K85260 Pte. James Baker PPCLI
1st Can. Div. Inf. Rein. Unit. CAOS
Dec. 26th, 1941
‘Tis the day after Christmas and all through the house,
What a groaning and aching etc., etc.
Well, Christmas is over for another year and personally I can say that I am rather glad. I'm afraid that I did not enjoy it very much, at least not as much as one expects to enjoy a great occasion such as Christmas. But what can you expect when we have to spend it in such a horrible place as this is? It is really terrible, so bad I can't possibly begin to describe it. It is so horribly dirty that it makes me sick. I have to wash about three times a week to keep my clothes anywhere decent. The blankets are terribly black too, you shake them and dirt simply flies out! I have caught ringworm from the ones I had. Got it in between my legs but have managed to get rid of most of it. And the medical staff are pretty awful too. The doctor for one thing is nearly always drunk and he doesn't know what he's doing half the time!
We had a wonderful dinner yesterday though. The cooks really excelled themselves and showed us that they really can turn out a good meal when they have something to work with: a fact that we have very much doubted heretofore, although in all fairness I must say that the average here is far better than in most places. But to get back to the dinner. First of all at 12.45 precisely we marched in the dining room and what a surprise! It was completely changed. Five great Christmas trees ranged down the centre of the hall - complete with decorations and ablaze with candles! The room was hung with streamers. The tables were decorated with crepe paper and orange paper napkins at each place. It really was wonderful to see what a change busy hands had wrought since breakfast.
When we finally all got seated - all 378 of us, the officers and sergeants began to serve us. First came beer in true traditional Army style. Then the dinner. Shall I make your mouth water with a list of the menu? Turkey - roasted with spiced stuffing. Pork - roasted with apple sauce on top. Green Peas, Brussels sprouts, baked potatoes and gravy. And on top was a stick of celery - a real treat to us. Then came Xmas pudding with brandy sauce followed by Xmas cake and coffee. Then we had chocolate bars and cigarettes given to us, and every man was given a parcel from the YMCA. Mine contained 2 chocolate bars and a tooth brush with tube of toothpaste in a tin container. But after that enormous Christmas dinner I was feeling so lazy that I just went back home to the barrack room, lay down and went to sleep for about an hour. Then we saw a concert over in the NAAFI. It was lovely. There were just five of performers: four boys and a girl...all about 22 years old. The four boys were members of the Royal Artillery and they really were good. It was just like a big party instead of a concert! They were so natural and made us take part in the whole thing just as if we had rehearsed together. Then we had another supper: cold pork, salad, baked potatoes, bread and butter, tea, Christmas cake and mince pies. Then we had a show (cinema) "The Oklahoma Kid". Then home to bed. I'm now listening to the program exchange between Canada and London and it really is funny. The boys here are simply splitting their sides!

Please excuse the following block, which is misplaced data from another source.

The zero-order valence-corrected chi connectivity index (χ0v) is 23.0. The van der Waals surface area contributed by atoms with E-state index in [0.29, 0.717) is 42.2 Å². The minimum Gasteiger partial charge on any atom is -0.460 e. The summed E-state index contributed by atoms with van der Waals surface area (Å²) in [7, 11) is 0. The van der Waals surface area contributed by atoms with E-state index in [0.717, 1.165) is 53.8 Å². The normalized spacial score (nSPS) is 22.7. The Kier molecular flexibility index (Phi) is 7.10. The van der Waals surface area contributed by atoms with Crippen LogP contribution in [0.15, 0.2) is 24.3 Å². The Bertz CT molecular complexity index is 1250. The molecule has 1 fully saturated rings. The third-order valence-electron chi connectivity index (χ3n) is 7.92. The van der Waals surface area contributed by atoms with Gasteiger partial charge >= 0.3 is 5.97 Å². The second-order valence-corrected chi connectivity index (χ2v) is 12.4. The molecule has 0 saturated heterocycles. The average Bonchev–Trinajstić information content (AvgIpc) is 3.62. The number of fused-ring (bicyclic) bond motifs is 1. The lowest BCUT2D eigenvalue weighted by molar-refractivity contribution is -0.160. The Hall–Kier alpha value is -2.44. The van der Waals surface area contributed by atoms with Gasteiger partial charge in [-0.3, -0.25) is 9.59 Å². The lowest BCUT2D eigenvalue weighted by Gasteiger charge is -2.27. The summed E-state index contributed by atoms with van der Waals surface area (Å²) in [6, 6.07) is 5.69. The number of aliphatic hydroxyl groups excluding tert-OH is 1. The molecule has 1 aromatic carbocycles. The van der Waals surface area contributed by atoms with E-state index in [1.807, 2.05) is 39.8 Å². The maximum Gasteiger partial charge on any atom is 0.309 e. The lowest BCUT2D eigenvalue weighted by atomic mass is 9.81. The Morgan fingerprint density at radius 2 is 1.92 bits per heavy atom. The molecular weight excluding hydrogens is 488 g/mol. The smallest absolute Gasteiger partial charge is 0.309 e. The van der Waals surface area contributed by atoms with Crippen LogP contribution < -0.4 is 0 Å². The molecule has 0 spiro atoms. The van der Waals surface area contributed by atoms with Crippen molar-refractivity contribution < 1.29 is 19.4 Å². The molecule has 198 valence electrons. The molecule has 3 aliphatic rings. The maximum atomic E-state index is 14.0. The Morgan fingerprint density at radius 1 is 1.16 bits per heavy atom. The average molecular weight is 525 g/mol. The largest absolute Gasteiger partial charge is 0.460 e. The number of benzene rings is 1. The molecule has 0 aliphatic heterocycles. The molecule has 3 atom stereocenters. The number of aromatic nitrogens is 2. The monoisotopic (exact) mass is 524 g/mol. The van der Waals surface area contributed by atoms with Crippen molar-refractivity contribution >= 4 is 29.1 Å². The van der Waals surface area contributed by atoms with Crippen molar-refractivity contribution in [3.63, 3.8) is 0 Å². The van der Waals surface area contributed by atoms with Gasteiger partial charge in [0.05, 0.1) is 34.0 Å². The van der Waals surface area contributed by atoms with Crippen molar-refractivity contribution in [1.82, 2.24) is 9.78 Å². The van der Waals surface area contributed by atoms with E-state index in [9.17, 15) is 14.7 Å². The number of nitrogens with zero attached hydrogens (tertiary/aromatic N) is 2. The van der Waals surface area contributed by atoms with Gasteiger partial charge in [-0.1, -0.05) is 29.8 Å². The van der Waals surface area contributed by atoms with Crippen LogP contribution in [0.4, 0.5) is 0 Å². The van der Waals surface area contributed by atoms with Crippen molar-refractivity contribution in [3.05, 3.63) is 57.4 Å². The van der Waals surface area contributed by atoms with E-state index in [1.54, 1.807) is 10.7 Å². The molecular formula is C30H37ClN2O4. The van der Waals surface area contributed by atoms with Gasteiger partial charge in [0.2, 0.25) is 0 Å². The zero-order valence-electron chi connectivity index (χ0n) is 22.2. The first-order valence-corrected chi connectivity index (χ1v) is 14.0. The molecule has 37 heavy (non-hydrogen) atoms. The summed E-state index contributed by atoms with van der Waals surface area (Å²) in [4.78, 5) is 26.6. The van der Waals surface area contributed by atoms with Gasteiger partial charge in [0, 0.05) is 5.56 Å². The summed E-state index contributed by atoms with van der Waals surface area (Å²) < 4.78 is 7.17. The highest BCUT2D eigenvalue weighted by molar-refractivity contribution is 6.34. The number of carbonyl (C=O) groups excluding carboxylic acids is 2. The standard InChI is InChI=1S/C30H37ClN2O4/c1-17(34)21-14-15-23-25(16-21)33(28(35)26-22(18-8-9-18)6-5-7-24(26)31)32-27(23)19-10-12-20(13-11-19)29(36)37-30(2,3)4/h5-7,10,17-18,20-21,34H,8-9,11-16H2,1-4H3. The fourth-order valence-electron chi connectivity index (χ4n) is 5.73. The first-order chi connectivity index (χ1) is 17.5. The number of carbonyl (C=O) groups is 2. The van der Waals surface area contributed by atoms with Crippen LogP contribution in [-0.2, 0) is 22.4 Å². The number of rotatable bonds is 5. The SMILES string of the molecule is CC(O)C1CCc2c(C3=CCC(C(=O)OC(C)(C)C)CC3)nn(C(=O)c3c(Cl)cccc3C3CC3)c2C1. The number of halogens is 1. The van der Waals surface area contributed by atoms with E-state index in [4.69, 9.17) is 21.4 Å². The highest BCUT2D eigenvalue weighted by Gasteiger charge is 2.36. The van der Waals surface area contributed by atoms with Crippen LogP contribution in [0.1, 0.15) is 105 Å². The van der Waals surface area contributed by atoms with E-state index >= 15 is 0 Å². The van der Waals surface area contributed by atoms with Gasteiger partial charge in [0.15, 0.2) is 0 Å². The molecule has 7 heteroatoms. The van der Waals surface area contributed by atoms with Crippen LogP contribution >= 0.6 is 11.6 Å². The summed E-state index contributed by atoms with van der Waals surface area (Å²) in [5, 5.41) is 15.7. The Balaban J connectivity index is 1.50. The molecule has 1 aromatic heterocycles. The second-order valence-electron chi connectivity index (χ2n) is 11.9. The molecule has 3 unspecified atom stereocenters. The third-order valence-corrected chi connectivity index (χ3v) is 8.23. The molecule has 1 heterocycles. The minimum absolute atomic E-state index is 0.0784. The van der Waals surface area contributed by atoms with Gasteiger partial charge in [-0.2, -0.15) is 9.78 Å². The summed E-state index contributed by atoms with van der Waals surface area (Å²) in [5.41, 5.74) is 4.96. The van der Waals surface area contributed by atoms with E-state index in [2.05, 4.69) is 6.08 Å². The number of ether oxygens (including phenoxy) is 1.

By the way, I received your Air Graph letter today. December 4th to Dec. 26th....not so very quick! But of course it had the wrong address on it, so that delayed it. Notice my new address at the top of this letter. I expect I will be here at least two months so maybe it would be best if you use it. I am glad to see by the letter that my parcels arrived OK. - my telegram and my radio present. How did I sound? Was I nervous?
I got rather a break this morning. I was given a job as room orderly in the band hut. I know all the boys, they're all the old boys from the RAP. who are now members of the band. But I have to clean up the barrack room and then I am free for the rest of the day. It means more time to work and write letters and it also means more personal freedom which is a godsend to me! I hate to be tied in anyway, under any authority except my own and lately it has become a positive mania! I never seem to get any time to myself and I never seem to be able to escape from the Army for awhile: except when I slip away to London to visit all my friends.
I had a rather bad experience last week. I was doing PT. when I slipped and fell right on my arm on the concrete floor. It burst open right over the old wound and bled like anything. I suppose I might as well tell the truth. It has bothered me ever since I was discharged. As a matter of fact, it wasn't healed properly at all but I was so anxious to get out that they let me go. It was sore for weeks and of course when I fell on and burst it open, it really began to hurt. It has bothered me quite a lot. I have been to see the MO. twice and I am afraid that I will have to go back into hospital in the New Year.
Now please don't start worrying again. I know it's useless trying to make you stop once you've started so I'm telling you not to start. I'm alright.
I hope you don't think - from the sound of this letter, that I've forgotten all my ambitions. I haven't, but as long as my arm continues to bother me, I cannot possibly get back to the regiment and as I don't like doing fatigues in the mess-kitchen anymore than anywhere else, I welcome this job among the boys I know. I don't think it will last more than a month at the most.
Well, I guess that is all for now. Write again soon